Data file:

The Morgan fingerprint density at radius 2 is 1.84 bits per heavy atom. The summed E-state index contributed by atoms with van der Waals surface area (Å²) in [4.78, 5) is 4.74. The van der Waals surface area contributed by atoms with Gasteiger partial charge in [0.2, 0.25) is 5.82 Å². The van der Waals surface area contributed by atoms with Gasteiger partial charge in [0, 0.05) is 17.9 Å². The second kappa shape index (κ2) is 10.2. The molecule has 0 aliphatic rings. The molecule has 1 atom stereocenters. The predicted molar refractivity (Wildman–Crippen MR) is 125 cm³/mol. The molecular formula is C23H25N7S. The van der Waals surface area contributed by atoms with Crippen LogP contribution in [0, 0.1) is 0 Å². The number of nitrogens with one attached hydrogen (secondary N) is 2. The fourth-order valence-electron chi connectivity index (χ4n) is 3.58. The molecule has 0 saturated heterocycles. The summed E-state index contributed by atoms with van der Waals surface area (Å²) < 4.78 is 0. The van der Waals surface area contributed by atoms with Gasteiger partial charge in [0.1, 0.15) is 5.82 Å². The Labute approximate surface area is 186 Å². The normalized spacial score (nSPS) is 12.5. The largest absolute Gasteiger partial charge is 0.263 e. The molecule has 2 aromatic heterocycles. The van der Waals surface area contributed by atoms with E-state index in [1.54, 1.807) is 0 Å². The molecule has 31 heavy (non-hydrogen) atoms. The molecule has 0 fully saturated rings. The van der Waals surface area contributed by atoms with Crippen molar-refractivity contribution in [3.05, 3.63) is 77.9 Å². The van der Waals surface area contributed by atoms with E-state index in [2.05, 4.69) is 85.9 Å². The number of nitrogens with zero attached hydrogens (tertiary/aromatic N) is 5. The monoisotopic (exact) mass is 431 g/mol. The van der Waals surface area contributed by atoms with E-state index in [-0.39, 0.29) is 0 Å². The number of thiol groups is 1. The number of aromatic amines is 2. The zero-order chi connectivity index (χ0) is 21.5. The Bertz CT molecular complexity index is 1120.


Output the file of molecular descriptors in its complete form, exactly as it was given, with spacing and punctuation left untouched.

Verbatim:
The Morgan fingerprint density at radius 2 is 1.84 bits per heavy atom. The summed E-state index contributed by atoms with van der Waals surface area (Å²) in [4.78, 5) is 4.74. The van der Waals surface area contributed by atoms with Gasteiger partial charge in [0.2, 0.25) is 5.82 Å². The van der Waals surface area contributed by atoms with Gasteiger partial charge in [0, 0.05) is 17.9 Å². The second kappa shape index (κ2) is 10.2. The molecule has 0 aliphatic rings. The molecule has 1 atom stereocenters. The predicted molar refractivity (Wildman–Crippen MR) is 125 cm³/mol. The molecular formula is C23H25N7S. The van der Waals surface area contributed by atoms with Crippen LogP contribution in [0, 0.1) is 0 Å². The number of nitrogens with one attached hydrogen (secondary N) is 2. The fourth-order valence-electron chi connectivity index (χ4n) is 3.58. The molecule has 0 saturated heterocycles. The summed E-state index contributed by atoms with van der Waals surface area (Å²) < 4.78 is 0. The van der Waals surface area contributed by atoms with Gasteiger partial charge in [0.1, 0.15) is 5.82 Å². The Labute approximate surface area is 186 Å². The normalized spacial score (nSPS) is 12.5. The largest absolute Gasteiger partial charge is 0.263 e. The molecule has 2 aromatic heterocycles. The van der Waals surface area contributed by atoms with E-state index in [1.54, 1.807) is 0 Å². The molecule has 31 heavy (non-hydrogen) atoms. The molecule has 0 fully saturated rings. The van der Waals surface area contributed by atoms with Crippen molar-refractivity contribution in [3.05, 3.63) is 77.9 Å². The van der Waals surface area contributed by atoms with E-state index in [2.05, 4.69) is 85.9 Å². The number of nitrogens with zero attached hydrogens (tertiary/aromatic N) is 5. The monoisotopic (exact) mass is 431 g/mol. The van der Waals surface area contributed by atoms with E-state index in [-0.39, 0.29) is 0 Å². The number of thiol groups is 1. The number of aromatic amines is 2. The zero-order chi connectivity index (χ0) is 21.5. The Bertz CT molecular complexity index is 1120.